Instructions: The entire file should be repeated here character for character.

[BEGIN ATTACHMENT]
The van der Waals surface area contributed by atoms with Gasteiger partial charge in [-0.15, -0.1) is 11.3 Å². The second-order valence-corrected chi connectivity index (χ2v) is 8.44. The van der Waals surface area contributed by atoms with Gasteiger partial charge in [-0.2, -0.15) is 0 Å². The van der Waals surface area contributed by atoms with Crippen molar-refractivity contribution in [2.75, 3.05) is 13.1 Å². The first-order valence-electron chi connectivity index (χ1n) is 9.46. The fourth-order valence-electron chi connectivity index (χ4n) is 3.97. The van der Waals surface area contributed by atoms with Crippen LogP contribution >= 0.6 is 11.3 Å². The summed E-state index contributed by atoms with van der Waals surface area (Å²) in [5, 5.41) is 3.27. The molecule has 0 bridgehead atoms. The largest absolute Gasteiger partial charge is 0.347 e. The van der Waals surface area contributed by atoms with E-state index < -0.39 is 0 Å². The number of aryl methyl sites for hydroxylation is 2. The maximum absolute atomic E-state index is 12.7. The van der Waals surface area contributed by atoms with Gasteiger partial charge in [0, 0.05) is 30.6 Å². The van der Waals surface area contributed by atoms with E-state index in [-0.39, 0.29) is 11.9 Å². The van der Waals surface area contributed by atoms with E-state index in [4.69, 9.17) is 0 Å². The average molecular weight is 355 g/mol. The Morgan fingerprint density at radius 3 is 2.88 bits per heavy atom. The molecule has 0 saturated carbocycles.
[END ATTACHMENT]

The van der Waals surface area contributed by atoms with Gasteiger partial charge in [-0.15, -0.1) is 11.3 Å². The second-order valence-corrected chi connectivity index (χ2v) is 8.44. The van der Waals surface area contributed by atoms with Gasteiger partial charge in [-0.2, -0.15) is 0 Å². The van der Waals surface area contributed by atoms with Crippen molar-refractivity contribution in [2.75, 3.05) is 13.1 Å². The first-order valence-electron chi connectivity index (χ1n) is 9.46. The fourth-order valence-electron chi connectivity index (χ4n) is 3.97. The van der Waals surface area contributed by atoms with Crippen LogP contribution >= 0.6 is 11.3 Å². The summed E-state index contributed by atoms with van der Waals surface area (Å²) in [5, 5.41) is 3.27. The molecule has 0 bridgehead atoms. The largest absolute Gasteiger partial charge is 0.347 e. The van der Waals surface area contributed by atoms with E-state index < -0.39 is 0 Å². The number of aryl methyl sites for hydroxylation is 2. The maximum absolute atomic E-state index is 12.7. The van der Waals surface area contributed by atoms with Gasteiger partial charge in [0, 0.05) is 30.6 Å². The van der Waals surface area contributed by atoms with E-state index in [-0.39, 0.29) is 11.9 Å². The van der Waals surface area contributed by atoms with E-state index in [4.69, 9.17) is 0 Å². The average molecular weight is 355 g/mol. The Morgan fingerprint density at radius 3 is 2.88 bits per heavy atom. The molecule has 0 saturated carbocycles.